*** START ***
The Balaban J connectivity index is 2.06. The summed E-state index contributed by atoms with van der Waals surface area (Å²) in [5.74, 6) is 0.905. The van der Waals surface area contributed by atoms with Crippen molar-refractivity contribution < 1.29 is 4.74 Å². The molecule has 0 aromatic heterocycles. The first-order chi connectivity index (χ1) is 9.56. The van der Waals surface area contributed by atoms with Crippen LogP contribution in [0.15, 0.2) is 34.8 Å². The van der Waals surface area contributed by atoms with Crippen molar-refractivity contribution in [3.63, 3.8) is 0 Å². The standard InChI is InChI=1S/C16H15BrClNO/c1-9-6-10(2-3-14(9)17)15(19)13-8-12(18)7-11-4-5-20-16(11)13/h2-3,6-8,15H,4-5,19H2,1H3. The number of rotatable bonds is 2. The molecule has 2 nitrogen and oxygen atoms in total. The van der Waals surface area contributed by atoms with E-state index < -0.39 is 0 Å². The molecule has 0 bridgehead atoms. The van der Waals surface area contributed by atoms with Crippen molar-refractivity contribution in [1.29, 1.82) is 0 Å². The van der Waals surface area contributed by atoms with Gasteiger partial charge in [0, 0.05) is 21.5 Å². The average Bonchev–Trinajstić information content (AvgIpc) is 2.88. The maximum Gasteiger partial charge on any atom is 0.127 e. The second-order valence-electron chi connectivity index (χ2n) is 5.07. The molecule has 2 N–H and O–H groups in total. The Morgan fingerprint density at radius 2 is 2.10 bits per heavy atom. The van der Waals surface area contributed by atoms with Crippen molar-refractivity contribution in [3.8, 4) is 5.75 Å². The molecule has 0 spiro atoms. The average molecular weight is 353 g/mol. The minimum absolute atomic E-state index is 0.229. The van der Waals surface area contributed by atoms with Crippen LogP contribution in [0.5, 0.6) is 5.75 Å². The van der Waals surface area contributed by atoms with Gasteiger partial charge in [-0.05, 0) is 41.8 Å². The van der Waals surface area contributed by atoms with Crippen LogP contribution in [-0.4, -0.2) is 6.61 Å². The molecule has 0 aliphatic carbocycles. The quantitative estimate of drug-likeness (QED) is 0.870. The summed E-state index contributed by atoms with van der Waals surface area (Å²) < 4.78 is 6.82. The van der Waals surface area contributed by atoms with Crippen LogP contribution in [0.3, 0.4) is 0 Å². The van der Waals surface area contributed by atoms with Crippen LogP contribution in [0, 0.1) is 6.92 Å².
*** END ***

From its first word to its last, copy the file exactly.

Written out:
The Balaban J connectivity index is 2.06. The summed E-state index contributed by atoms with van der Waals surface area (Å²) in [5.74, 6) is 0.905. The van der Waals surface area contributed by atoms with Crippen molar-refractivity contribution < 1.29 is 4.74 Å². The molecule has 0 aromatic heterocycles. The first-order chi connectivity index (χ1) is 9.56. The van der Waals surface area contributed by atoms with Crippen LogP contribution in [0.15, 0.2) is 34.8 Å². The van der Waals surface area contributed by atoms with Crippen molar-refractivity contribution in [3.63, 3.8) is 0 Å². The standard InChI is InChI=1S/C16H15BrClNO/c1-9-6-10(2-3-14(9)17)15(19)13-8-12(18)7-11-4-5-20-16(11)13/h2-3,6-8,15H,4-5,19H2,1H3. The number of rotatable bonds is 2. The molecule has 2 nitrogen and oxygen atoms in total. The van der Waals surface area contributed by atoms with E-state index < -0.39 is 0 Å². The molecule has 0 bridgehead atoms. The van der Waals surface area contributed by atoms with Crippen molar-refractivity contribution in [1.29, 1.82) is 0 Å². The van der Waals surface area contributed by atoms with Gasteiger partial charge in [0, 0.05) is 21.5 Å². The average Bonchev–Trinajstić information content (AvgIpc) is 2.88. The maximum Gasteiger partial charge on any atom is 0.127 e. The second-order valence-electron chi connectivity index (χ2n) is 5.07. The molecule has 2 N–H and O–H groups in total. The Morgan fingerprint density at radius 2 is 2.10 bits per heavy atom. The van der Waals surface area contributed by atoms with Crippen molar-refractivity contribution in [3.8, 4) is 5.75 Å². The molecule has 0 spiro atoms. The average molecular weight is 353 g/mol. The minimum absolute atomic E-state index is 0.229. The van der Waals surface area contributed by atoms with Crippen LogP contribution in [0.5, 0.6) is 5.75 Å². The van der Waals surface area contributed by atoms with Gasteiger partial charge in [-0.05, 0) is 41.8 Å². The van der Waals surface area contributed by atoms with Crippen LogP contribution in [-0.4, -0.2) is 6.61 Å². The molecule has 0 aliphatic carbocycles. The quantitative estimate of drug-likeness (QED) is 0.870. The summed E-state index contributed by atoms with van der Waals surface area (Å²) < 4.78 is 6.82. The van der Waals surface area contributed by atoms with Crippen LogP contribution in [0.3, 0.4) is 0 Å². The van der Waals surface area contributed by atoms with Crippen LogP contribution in [0, 0.1) is 6.92 Å².